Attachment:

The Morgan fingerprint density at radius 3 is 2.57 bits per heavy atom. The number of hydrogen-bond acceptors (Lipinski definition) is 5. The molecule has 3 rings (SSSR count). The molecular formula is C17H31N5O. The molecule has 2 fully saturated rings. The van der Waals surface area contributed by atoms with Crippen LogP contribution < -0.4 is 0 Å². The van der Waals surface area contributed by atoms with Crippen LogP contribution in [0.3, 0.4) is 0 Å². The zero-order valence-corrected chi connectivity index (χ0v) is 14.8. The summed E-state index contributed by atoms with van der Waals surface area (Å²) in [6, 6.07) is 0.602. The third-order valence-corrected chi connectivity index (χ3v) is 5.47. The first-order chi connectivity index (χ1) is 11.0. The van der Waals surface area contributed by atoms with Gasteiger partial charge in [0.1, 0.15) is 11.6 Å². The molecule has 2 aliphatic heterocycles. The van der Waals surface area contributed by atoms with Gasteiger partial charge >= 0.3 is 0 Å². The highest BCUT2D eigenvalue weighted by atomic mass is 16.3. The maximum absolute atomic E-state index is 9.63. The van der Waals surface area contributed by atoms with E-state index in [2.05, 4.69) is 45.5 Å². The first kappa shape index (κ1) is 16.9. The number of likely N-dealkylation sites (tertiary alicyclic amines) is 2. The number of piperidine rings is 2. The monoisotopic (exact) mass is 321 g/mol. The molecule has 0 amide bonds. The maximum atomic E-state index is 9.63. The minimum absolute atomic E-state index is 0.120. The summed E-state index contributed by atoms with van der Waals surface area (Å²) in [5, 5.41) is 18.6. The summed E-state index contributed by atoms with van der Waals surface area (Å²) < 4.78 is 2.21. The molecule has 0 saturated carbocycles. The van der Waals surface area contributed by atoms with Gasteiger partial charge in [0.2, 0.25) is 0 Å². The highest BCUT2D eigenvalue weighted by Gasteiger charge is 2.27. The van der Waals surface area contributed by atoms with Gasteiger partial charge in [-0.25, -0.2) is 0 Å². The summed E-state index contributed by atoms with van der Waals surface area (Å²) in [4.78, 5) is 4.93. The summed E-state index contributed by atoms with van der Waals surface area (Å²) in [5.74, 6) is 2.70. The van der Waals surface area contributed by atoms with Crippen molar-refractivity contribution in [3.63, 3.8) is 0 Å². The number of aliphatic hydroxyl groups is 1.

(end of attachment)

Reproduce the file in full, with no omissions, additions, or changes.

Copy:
The Morgan fingerprint density at radius 3 is 2.57 bits per heavy atom. The number of hydrogen-bond acceptors (Lipinski definition) is 5. The molecule has 3 rings (SSSR count). The molecular formula is C17H31N5O. The molecule has 2 fully saturated rings. The van der Waals surface area contributed by atoms with Crippen LogP contribution < -0.4 is 0 Å². The van der Waals surface area contributed by atoms with Crippen LogP contribution in [0.3, 0.4) is 0 Å². The zero-order valence-corrected chi connectivity index (χ0v) is 14.8. The summed E-state index contributed by atoms with van der Waals surface area (Å²) in [6, 6.07) is 0.602. The third-order valence-corrected chi connectivity index (χ3v) is 5.47. The first-order chi connectivity index (χ1) is 11.0. The van der Waals surface area contributed by atoms with Gasteiger partial charge in [0.1, 0.15) is 11.6 Å². The molecule has 2 aliphatic heterocycles. The van der Waals surface area contributed by atoms with Gasteiger partial charge >= 0.3 is 0 Å². The highest BCUT2D eigenvalue weighted by atomic mass is 16.3. The maximum absolute atomic E-state index is 9.63. The van der Waals surface area contributed by atoms with E-state index in [2.05, 4.69) is 45.5 Å². The first kappa shape index (κ1) is 16.9. The number of likely N-dealkylation sites (tertiary alicyclic amines) is 2. The number of piperidine rings is 2. The monoisotopic (exact) mass is 321 g/mol. The molecule has 0 amide bonds. The maximum atomic E-state index is 9.63. The minimum absolute atomic E-state index is 0.120. The summed E-state index contributed by atoms with van der Waals surface area (Å²) in [5, 5.41) is 18.6. The summed E-state index contributed by atoms with van der Waals surface area (Å²) < 4.78 is 2.21. The molecule has 0 saturated carbocycles. The van der Waals surface area contributed by atoms with Gasteiger partial charge in [0.2, 0.25) is 0 Å². The highest BCUT2D eigenvalue weighted by Gasteiger charge is 2.27. The van der Waals surface area contributed by atoms with Gasteiger partial charge in [-0.25, -0.2) is 0 Å². The summed E-state index contributed by atoms with van der Waals surface area (Å²) in [4.78, 5) is 4.93. The summed E-state index contributed by atoms with van der Waals surface area (Å²) in [5.74, 6) is 2.70. The van der Waals surface area contributed by atoms with Crippen molar-refractivity contribution in [3.63, 3.8) is 0 Å². The number of aliphatic hydroxyl groups is 1.